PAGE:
As a mom to three girls and as a child therapist, I’ve read piles of parenting books. My parenting philosophy has changed dramatically over the years. When I landed in the realm of “Positive Parenting,” I was hooked. I knew instinctively this was how I wanted to parent.
Unfortunately, putting the methods in place was a different story.
There are days that I speak calmly, kindly and lovingly to my children. We share hugs, stories and laughs. But, there are days when I overreact to a spilled bowl of cereal, impatiently rush people out the door to school and forget everything about responding positively to my tantruming four year old.
After these negative interactions, I criticize myself as a parent. It’s as if I expect immediate positive parenting perfection.
It was only recently that I started to see that the road to positive parenting is not a smooth, paved path. Instead, it is rocky and uneven. There are days it will be easy and days when I’m exhausted from trying to stay on track. And, that’s ok. In fact, there are some advantages to traveling this rocky road.
Benefits of Imperfect Parenting
- We can be intentional. In order to stay on the right track, we need to pay attention to every step. We can’t just skate through this parenting gig. Having a mantra such as “Hug first, then correct” or “I can be calm” can help us stay focused.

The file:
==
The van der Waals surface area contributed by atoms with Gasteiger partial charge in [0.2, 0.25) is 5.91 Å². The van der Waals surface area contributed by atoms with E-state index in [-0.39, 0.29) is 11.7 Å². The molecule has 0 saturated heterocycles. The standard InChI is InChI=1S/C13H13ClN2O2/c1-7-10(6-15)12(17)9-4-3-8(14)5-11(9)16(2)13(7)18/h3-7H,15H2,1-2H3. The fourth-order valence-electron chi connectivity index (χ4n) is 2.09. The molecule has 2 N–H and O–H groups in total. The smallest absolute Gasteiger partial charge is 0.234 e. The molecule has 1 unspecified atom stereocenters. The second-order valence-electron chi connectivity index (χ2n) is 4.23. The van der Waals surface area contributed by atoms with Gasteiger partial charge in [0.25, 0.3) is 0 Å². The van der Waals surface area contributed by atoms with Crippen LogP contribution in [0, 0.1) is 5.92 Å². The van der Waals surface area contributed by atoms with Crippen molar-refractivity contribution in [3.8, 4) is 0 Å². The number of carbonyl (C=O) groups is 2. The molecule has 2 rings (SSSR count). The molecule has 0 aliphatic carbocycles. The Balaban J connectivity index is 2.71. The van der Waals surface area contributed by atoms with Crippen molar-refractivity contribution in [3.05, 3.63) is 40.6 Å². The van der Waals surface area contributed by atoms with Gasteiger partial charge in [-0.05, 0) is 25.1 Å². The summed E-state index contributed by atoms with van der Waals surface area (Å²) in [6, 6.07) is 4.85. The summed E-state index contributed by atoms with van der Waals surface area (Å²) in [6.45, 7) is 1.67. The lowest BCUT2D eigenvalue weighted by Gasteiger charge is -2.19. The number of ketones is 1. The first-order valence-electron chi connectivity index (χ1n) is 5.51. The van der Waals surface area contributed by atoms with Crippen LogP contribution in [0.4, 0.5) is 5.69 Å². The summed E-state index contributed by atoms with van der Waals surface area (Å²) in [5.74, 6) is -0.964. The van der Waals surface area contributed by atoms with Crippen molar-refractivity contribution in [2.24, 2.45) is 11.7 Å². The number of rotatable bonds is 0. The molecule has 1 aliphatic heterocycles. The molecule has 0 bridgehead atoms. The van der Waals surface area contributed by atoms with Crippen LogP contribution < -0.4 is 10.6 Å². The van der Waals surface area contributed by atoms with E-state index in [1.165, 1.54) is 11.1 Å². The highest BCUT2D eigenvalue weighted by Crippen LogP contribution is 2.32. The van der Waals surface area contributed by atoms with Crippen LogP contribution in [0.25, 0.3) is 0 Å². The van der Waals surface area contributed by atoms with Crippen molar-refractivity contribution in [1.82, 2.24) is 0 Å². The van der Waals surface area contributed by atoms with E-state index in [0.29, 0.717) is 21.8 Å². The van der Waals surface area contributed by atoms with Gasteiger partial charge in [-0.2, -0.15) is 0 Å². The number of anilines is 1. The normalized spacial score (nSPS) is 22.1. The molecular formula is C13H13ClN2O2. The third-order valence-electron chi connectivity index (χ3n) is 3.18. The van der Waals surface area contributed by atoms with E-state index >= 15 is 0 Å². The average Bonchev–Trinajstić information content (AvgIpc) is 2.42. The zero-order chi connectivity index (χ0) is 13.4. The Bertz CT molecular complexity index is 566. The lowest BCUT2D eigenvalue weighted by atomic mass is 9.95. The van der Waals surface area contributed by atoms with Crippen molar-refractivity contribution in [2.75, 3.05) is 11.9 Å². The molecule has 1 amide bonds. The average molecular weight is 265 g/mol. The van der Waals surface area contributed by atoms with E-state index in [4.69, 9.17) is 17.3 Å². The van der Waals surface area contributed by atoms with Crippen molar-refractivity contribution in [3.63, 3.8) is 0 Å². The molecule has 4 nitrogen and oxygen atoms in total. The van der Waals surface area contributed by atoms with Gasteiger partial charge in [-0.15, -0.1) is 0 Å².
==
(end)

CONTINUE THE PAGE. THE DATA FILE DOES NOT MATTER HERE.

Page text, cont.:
- We are not stuck in old patterns. When our kids see us learning and trying new skills, we can inspire them to be learners too. We don’t have to be tied down by the ways we used to parent. As we come across a new technique, we can put it into practice.
- We can struggle. Instead of being superheroes to our kids, we can be super-normal. We can show that even grown-ups mess up and then we have an opportunity to show them how to apologize and repair a relationship.
- We can feel tired. Trying something new takes time, patience and perseverance. Rather than feel guilty or frustrated, we can admit our exhaustion and do what we need to do to get back on track. Self-care is not always easy, but it helps us be better parents.
- We can ask for help. Acknowledging that the road is difficult gives us permission to ask for help along the way. Other parents have struggled with the same stages, behaviors and challenges. Seeking out support can help us feel less isolated.
- We can offer help. Since we already know how rewarding positive parenting can be, we can walk beside other parents who are struggling, confused or frustrated. It doesn’t mean we have all the answers or do it perfectly, but that we can relate and empathize.
- We can feel proud. Offering our kids a listening ear instead of a critical lecture or making the choice not to yell is a huge accomplishment, especially when we’re feeling stressed, tired or alone. Let’s celebrate our successes!
Smoothing the Path
Shifting my focus from expecting perfection to expecting challenges, the path has actually seemed a little less rocky. While I would love to implement patient, consistent positive strategies all of the time, I realize that I am not perfect. My kids are not perfect. My life is not perfect. I’m not giving up, I’m just exchanging my roller skates for a good pair of hiking boots.